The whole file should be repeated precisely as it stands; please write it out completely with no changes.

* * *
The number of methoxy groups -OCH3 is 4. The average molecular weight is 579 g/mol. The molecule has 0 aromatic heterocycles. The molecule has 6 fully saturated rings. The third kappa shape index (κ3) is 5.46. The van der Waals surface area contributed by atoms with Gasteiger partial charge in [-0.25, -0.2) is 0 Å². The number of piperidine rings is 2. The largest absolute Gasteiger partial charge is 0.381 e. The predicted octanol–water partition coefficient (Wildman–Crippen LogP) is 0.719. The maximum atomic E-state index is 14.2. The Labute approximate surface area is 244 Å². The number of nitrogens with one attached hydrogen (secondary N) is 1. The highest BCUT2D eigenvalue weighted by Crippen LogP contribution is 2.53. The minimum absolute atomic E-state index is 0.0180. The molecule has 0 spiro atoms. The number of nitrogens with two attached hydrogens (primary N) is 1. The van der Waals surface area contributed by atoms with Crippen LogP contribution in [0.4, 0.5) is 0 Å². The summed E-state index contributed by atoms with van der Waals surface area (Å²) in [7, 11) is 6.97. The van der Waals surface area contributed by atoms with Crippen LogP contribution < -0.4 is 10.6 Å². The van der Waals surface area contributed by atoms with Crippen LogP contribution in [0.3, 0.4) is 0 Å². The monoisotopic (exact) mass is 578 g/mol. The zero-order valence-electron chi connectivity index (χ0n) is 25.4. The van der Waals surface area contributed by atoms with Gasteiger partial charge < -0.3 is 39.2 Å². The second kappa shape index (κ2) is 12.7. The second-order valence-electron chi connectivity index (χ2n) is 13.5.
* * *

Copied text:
The number of methoxy groups -OCH3 is 4. The average molecular weight is 579 g/mol. The molecule has 0 aromatic heterocycles. The molecule has 6 fully saturated rings. The third kappa shape index (κ3) is 5.46. The van der Waals surface area contributed by atoms with Gasteiger partial charge in [-0.25, -0.2) is 0 Å². The number of piperidine rings is 2. The largest absolute Gasteiger partial charge is 0.381 e. The predicted octanol–water partition coefficient (Wildman–Crippen LogP) is 0.719. The maximum atomic E-state index is 14.2. The Labute approximate surface area is 244 Å². The number of nitrogens with one attached hydrogen (secondary N) is 1. The highest BCUT2D eigenvalue weighted by Crippen LogP contribution is 2.53. The minimum absolute atomic E-state index is 0.0180. The molecule has 0 spiro atoms. The number of nitrogens with two attached hydrogens (primary N) is 1. The van der Waals surface area contributed by atoms with Crippen LogP contribution in [0.4, 0.5) is 0 Å². The summed E-state index contributed by atoms with van der Waals surface area (Å²) in [7, 11) is 6.97. The van der Waals surface area contributed by atoms with Crippen LogP contribution < -0.4 is 10.6 Å². The van der Waals surface area contributed by atoms with Crippen LogP contribution in [0.3, 0.4) is 0 Å². The monoisotopic (exact) mass is 578 g/mol. The zero-order valence-electron chi connectivity index (χ0n) is 25.4. The van der Waals surface area contributed by atoms with Gasteiger partial charge < -0.3 is 39.2 Å². The second kappa shape index (κ2) is 12.7. The second-order valence-electron chi connectivity index (χ2n) is 13.5.